(S. Naidu, Ideals of Islam, vide Speeches & Writings, Madras, 1918, p. 169)[1]

10. In the words of Professor Hurgronje:

"The league of nations founded by the prophet of Islam put the principle of international unity and human brotherhood on such universal foundations as to show candle to other nations." He continues, "the fact is that no nation of the world can show a parallel to what Islam has done towards the realization of the idea of the League of Nations."[1]

11. Edward Gibbon and Simon Ockley, on the profession of ISLAM, writes in "History of the Saracen Empires":

"I BELIEVE IN ONE GOD, AND MAHOMET, AN APOSTLE OF GOD' is the simple and invariable profession of Islam. The intellectual image of the Deity has never been degraded by any visible idol; the honor of the Prophet have never transgressed the measure of human virtues; and his living precepts have restrained the gratitude of his disciples within the bounds of reason and religion."
(History of the Saracen Empires, London, 1870, p. 54)[1]

12. Wolfgang Goethe, perhaps the greatest European poet ever, wrote about Prophet Muhammad, peace be upon him. He said:

"He is a prophet and not a poet and therefore his Koran is to be seen as Divine Law and not as a book of a human being, made for education or entertainment."
(Noten und Abhandlungen zum Weststlichen Dvan, WA I, 7, 32)[1]

13. W Montgomery Watt an Emeritus Professor in Arabic and Islamic Studies at the University of Edinburgh wrote:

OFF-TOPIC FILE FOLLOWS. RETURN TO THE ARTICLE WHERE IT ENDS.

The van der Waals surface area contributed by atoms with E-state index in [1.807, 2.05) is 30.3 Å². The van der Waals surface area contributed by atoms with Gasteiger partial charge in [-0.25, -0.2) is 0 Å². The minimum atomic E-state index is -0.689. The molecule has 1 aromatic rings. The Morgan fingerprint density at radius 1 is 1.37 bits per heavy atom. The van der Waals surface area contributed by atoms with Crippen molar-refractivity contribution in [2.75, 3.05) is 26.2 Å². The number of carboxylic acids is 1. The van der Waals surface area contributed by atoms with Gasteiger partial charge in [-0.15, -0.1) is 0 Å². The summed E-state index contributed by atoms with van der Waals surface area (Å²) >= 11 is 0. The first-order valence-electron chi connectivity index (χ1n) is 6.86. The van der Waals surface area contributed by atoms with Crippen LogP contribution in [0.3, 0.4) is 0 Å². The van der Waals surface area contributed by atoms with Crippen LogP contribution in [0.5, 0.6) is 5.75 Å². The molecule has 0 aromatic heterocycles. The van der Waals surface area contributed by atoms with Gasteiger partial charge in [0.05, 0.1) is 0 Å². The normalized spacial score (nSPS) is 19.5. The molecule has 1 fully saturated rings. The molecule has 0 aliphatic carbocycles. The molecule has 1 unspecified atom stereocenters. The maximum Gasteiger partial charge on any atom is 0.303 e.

"His readiness to undergo persecution for his beliefs, the high morale character of the men who believed in him and look up to him as a leader, and greatness of his ultimate achivement all argue his fundemental integrity. To suppose Muhammad was an impostor raises more problems than it solves"
( Mohammad At Mecca, Oxford, 1953, p 52).[2]

14. In his book, Reverend Bosworth Smith stated that;

"He was a Ceaser and a Pope in one; but he was a Pope without Pope's pretensions, Ceaser without legions of Ceasers: without a standing army, without a bodyguard, without a palace, without a fixed revenue. If ever any man had the right to say thathe ruled by the right devine, it was Muhammad, for he had all the power without its instrument an d without its supports"
(Mohammad and Mohammadism, London 1874, p 92).[2]

15. Annie Besant, a woman's right activist admires Muhammad as follows;

"... And although in what I put to you I shall say many things which maybe fimiliar to many, yet I myself feel whenever I re-read them, a new of admiration, a new sense of reverence for that mighty Arabian teacher"
('The Life and Teaching of Muhammad', Madras 1932 p 4).[2]


[1] Copied from Dr. Dremali Ibrahim-Islamic Resources-Famous Quotes About Muhammad, on 19 March 2008.

[2] Copied from 'What They Say About Muhammad?' by Dar Eshbelia on 19 March 2008

Related Links:

Air Mata Rasulullah by i am none

Muhammad PBUH by wmhafizuddin

Muhammad: Legacy of A Prophet by PBS